Severe COVID-19 linked to faulty genes and autoimmune condition
More than 10 percent of young and healthy people who develop severe COVID-19 have misguided antibodies that attack not the virus, but the immune system itself, new research shows. Another 3.5 percent, at least, carry a specific genetic mutation.
In both groups, the upshot is basically the same: the patients lack type I interferon, a set of 17 proteins crucial for protecting cells and the body from viruses. Whether the proteins have been neutralised by so-called auto-antibodies, or were not produced in sufficient amounts in the first place due to a faulty gene, their missing-in-action appears to be a common theme among a subgroup of COVID-19 sufferers whose disease has thus far been a mystery.
Published in two papers in Science, the findings help explain why some people develop a disease much more severe than others in their age group--including, for example, individuals who required admission to the ICU despite being in their 20s and free of underlying conditions. They may also provide the first molecular explanation for why more men than women die from the disease.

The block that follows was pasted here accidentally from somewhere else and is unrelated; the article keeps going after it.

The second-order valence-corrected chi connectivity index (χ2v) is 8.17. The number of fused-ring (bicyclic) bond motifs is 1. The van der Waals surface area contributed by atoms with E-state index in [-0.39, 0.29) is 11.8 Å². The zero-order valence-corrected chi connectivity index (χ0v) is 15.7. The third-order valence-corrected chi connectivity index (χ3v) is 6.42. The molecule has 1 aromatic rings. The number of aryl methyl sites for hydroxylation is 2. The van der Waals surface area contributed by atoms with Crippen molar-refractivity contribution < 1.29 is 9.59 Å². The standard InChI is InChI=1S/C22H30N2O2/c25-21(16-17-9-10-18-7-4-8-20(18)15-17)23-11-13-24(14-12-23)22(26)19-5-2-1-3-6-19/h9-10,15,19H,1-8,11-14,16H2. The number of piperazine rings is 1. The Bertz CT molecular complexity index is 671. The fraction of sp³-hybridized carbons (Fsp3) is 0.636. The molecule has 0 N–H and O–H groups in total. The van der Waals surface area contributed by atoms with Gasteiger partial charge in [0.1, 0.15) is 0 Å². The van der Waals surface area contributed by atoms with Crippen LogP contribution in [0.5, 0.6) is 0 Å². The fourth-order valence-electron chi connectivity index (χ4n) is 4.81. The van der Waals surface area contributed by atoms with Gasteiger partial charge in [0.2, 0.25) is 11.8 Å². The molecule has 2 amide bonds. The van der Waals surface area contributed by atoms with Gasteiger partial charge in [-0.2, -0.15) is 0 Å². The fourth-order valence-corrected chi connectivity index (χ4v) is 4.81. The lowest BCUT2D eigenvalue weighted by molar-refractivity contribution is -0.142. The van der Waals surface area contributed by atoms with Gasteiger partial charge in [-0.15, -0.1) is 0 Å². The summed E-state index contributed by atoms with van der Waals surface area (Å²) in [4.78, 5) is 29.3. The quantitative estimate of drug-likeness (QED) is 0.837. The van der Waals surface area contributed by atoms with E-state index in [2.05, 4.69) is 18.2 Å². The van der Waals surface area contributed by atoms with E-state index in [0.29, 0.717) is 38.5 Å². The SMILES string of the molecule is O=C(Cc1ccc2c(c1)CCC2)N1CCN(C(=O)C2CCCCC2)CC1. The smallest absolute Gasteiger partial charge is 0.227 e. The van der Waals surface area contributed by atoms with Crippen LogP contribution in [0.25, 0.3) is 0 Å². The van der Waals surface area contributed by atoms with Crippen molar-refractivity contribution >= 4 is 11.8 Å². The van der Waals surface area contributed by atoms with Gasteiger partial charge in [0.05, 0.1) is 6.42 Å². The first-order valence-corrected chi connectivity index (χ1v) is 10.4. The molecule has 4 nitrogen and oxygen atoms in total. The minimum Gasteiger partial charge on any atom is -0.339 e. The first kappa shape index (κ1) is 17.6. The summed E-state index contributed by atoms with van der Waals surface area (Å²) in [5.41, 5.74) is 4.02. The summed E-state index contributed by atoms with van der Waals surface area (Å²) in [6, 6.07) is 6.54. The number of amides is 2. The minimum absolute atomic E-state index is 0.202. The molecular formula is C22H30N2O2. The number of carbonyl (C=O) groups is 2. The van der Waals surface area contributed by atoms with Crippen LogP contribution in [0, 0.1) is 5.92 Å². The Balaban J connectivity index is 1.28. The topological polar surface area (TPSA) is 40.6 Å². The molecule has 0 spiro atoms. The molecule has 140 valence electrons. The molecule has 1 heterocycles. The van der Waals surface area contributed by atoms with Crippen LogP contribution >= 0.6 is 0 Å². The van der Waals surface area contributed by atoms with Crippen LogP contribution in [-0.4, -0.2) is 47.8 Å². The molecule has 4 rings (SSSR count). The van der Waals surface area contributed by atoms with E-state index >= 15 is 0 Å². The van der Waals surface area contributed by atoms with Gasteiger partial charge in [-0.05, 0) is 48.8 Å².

"These findings provide compelling evidence that the disruption of type I interferon is often the cause of life-threatening COVID-19," says Jean-Laurent Casanova, head of the St. Giles Laboratory of Human Genetics of Infectious Diseases at The Rockefeller University and a Howard Hughes Medical Institute investigator. "And at least in theory, such interferon problems could be treated with existing medications and interventions."
The findings are the first results being published out of the COVID Human Genetic Effort, an ongoing international project spanning over 50 sequencing hubs and hundreds of hospitals around the world, co-led by Casanova and Helen Su at the National Institute of Allergy and Infectious Diseases. The study participants included various nationalities from Asia, Europe, Latin America, and the Middle East. "COVID-19 may now be the best understood acute infectious disease in terms of having a molecular and genetic explanation for nearly 15% of critical cases across diverse ancestries," Casanova says.